Bioming, Biodegradation, and Bioremediation Microorganisms

Biomining

The term biomining is aimed at the process of utilizing microorganism services to mine certain metals from ore. Mining through the use of microorganisms is very good especially if the grade of the mined metal is of low quality so it is not economical if it is mined in the usual manner. In the United States it turns out that 10% of the country's copper needs are supplied through this biomining process.

Biodegradation

This term is more directed at the process of decomposition of materials by the activity of microorganisms. Examples of the decomposition of animal and plant remnants by microorganisms in such a way that they return to be mineral mineral constituents. The composting process (turning waste into compost) is an example of the utilization of the biodegradation process.

However, not all substances can be decomposed using the services of these microorganisms. If you look at plastics, rubber, and so on, can they be easily broken down? What happens if the garbage doesn't break down? Lately environmental pollution occurs because of the accumulation of pollutants in the environment.
However, not all substances can be decomposed using the services of these microorganisms. If you look at plastics, rubber, and so on, can they be easily broken down? What happens if the garbage doesn't break down? Lately environmental pollution occurs because of the accumulation of pollutants in the environment.
This accumulation can occur as a result of decreased catabolism of easily biodegradable organic molecules and the presence of recalcitrant xenobiotic substances. This phenomenon according to Gunalan (1993) can occur due to the following factors.
  1. failure of natural remodel microorganisms to develop into active populations;
  2. nutrient content needed by natural microorganisms in the environment is in a minimum state;
  3. limited oxygen or other electron receptors in meeting the minimum requirements for the continued metabolism of aerobic or anaerobic organic pollutant overhaul; or
  4. the inability of microorganisms that make up the organic pollutant as a source of metabolic energy.

Bioremediation

Bioremediation is the use of organisms to clean pollutants from the environment. In this process biotransformation or biodetoxification of toxic compounds becomes less toxic or non-toxic compounds.
The main processes in bioremediation are biodegradation, biotransformation, and biocatalyst. In bioremediation there are main factors that determine microorganisms, namely microorganism populations, nutrient concentrations, oxygen supply, temperature, and humidity. There are 3 types of bioremediation involving microorganisms, namely:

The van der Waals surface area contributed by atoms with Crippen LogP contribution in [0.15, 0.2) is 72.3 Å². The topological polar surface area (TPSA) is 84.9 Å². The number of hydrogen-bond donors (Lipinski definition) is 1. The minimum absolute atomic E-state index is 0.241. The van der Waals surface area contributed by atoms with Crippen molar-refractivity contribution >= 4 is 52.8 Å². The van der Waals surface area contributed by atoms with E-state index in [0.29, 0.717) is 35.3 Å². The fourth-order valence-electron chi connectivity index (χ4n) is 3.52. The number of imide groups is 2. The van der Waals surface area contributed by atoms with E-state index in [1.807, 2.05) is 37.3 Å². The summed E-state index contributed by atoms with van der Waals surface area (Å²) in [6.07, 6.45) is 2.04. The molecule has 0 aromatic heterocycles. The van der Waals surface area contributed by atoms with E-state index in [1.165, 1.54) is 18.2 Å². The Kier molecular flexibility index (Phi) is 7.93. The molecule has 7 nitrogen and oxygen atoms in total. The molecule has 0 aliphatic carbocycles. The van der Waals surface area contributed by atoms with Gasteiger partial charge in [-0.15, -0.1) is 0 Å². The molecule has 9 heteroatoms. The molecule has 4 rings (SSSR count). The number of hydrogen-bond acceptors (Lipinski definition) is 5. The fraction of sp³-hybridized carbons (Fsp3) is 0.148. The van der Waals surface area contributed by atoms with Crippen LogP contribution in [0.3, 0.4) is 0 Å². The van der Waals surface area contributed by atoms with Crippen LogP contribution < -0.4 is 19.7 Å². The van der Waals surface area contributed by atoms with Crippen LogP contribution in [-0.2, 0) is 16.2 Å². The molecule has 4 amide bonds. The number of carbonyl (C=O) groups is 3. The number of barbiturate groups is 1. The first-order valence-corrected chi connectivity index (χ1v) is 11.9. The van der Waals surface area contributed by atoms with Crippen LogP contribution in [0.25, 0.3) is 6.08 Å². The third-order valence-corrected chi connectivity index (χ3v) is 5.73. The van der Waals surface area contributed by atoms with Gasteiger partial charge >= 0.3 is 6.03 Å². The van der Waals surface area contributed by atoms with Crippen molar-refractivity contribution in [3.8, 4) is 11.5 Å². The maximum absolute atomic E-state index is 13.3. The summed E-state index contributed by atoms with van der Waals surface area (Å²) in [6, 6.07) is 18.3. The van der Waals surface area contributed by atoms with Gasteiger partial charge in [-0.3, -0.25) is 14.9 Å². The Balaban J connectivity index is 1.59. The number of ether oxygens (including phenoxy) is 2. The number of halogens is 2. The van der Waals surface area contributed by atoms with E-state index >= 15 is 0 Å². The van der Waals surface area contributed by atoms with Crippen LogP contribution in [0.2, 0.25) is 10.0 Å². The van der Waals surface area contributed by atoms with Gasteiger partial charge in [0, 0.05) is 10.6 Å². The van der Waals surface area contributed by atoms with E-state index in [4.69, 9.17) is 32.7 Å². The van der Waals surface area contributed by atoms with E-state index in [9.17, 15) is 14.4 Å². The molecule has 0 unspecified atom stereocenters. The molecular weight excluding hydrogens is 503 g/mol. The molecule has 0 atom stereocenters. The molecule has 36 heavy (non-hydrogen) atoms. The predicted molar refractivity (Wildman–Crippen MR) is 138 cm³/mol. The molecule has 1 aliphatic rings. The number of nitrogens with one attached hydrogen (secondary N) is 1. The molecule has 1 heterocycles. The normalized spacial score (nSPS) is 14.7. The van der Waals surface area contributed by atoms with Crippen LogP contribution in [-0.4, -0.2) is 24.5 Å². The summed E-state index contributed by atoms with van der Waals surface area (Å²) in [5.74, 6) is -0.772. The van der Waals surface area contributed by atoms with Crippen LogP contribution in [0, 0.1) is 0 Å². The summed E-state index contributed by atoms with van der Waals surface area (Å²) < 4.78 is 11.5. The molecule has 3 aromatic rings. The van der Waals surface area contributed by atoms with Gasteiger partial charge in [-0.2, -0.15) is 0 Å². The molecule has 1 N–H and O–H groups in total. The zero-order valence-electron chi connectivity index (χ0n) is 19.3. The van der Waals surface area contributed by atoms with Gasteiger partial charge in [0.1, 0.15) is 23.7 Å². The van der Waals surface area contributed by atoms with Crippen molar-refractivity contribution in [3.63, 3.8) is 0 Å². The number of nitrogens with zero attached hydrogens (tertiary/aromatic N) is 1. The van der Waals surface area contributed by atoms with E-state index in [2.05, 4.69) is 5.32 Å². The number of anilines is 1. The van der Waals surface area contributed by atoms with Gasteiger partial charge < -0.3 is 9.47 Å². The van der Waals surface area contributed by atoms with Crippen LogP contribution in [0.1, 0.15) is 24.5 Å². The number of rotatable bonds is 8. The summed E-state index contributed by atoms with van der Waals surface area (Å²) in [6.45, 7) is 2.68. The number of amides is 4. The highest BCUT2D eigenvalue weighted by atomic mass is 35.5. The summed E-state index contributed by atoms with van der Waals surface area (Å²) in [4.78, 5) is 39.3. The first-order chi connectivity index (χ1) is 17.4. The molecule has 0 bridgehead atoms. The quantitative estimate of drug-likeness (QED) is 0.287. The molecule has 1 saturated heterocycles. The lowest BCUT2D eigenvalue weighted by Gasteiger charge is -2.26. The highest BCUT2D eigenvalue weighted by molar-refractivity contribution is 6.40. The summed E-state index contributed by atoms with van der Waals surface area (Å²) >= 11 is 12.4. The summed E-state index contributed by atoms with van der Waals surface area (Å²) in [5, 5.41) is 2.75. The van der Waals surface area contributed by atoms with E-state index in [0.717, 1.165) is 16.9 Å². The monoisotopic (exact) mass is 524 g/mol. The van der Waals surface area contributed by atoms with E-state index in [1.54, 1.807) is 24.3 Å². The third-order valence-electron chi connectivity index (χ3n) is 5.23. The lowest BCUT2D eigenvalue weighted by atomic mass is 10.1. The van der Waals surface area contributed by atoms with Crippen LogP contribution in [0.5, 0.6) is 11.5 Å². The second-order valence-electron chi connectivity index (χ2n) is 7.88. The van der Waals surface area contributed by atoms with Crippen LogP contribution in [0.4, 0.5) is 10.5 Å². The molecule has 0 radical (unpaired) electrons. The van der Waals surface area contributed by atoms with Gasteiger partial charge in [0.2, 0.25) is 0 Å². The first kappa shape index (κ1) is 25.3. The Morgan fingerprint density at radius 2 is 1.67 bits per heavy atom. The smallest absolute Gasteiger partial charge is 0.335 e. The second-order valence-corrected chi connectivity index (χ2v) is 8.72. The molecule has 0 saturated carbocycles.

• stimulates the growth of endogenic microorganisms (biostimulation),
  • adding microorganisms that have been adapted to the polluted area thereby increasing the ability of populations of endogenous microorganisms (bioaugmentation) in biotransformation, and
  • bioremediation without human intervention (intrinsic bioremediation).

Bioremediation based on location there are 2 types, namely:

  1. in situ bioremediation (the bioremediation process used is at the location of the waste site), and
  2. ex situ bioremediation (bioremediation is done by taking the waste and then treated in another place, then only returned to the place of origin).
The in situ bioremediation process in the surface layer is determined by bio-chemical and hydrogeological factors. Bioremediation can be done through several approaches, including utilizing existing natural microorganisms by improving nutrient conditions and electron acceptors of the microorganisms concerned.

Another approach is inoculation of polluted areas using inoculant pollutant microorganisms that have been isolated and bred in the laboratory. The role of microorganisms in treating waste has also been done. The research was conducted at the location where the pollution event occurred (in situ), as well as in the reactor (ex situ) with material taken from the pollution location, then processed in the reactor.
The ex situ method that people have done is Bourquin (1990) by taking contaminated material and then processing it in the reactor. Bourquin's research uses bioreactors to treat sludge or groundwater in North Dakota, United States (US) which is heavily polluted by 2,4-D and other substances caused by pesticide storage fires. In this research, Alcaligenes eutrophus, nitrogen, and phosphorus bacteria are inserted into the reactor to accelerate biodegradation of organic pollutants. During this study around 11,000 cubic meters of soil and other solid materials and 24 million liters of ground water could be removed, so that the bioremediated locations could be reused.

In situ bioremediation is done by stimulating the growth of pollutant processing microorganisms that already exist in the environment. An example is in situ bioremediation to tackle pollution in the Prince William Strait (Alaska, United States) due to the sinking of Exxon's tanker in 1989 (Gunalan, 1993).
 
In that process the pollution is overcome by increasing the growth and activity of catabolism of pollutants. The situation is obtained through the administration of oemophilic fertilizer in the form of microemulsion. The fertilizer contains urea, lauryl phosphate and oleic acid, respectively as a source of nitrogen, phosphate, and carbon. The results of this study indicate that within 10 days after treatment, oily and black sand and beach rocks turn white and free of oil.

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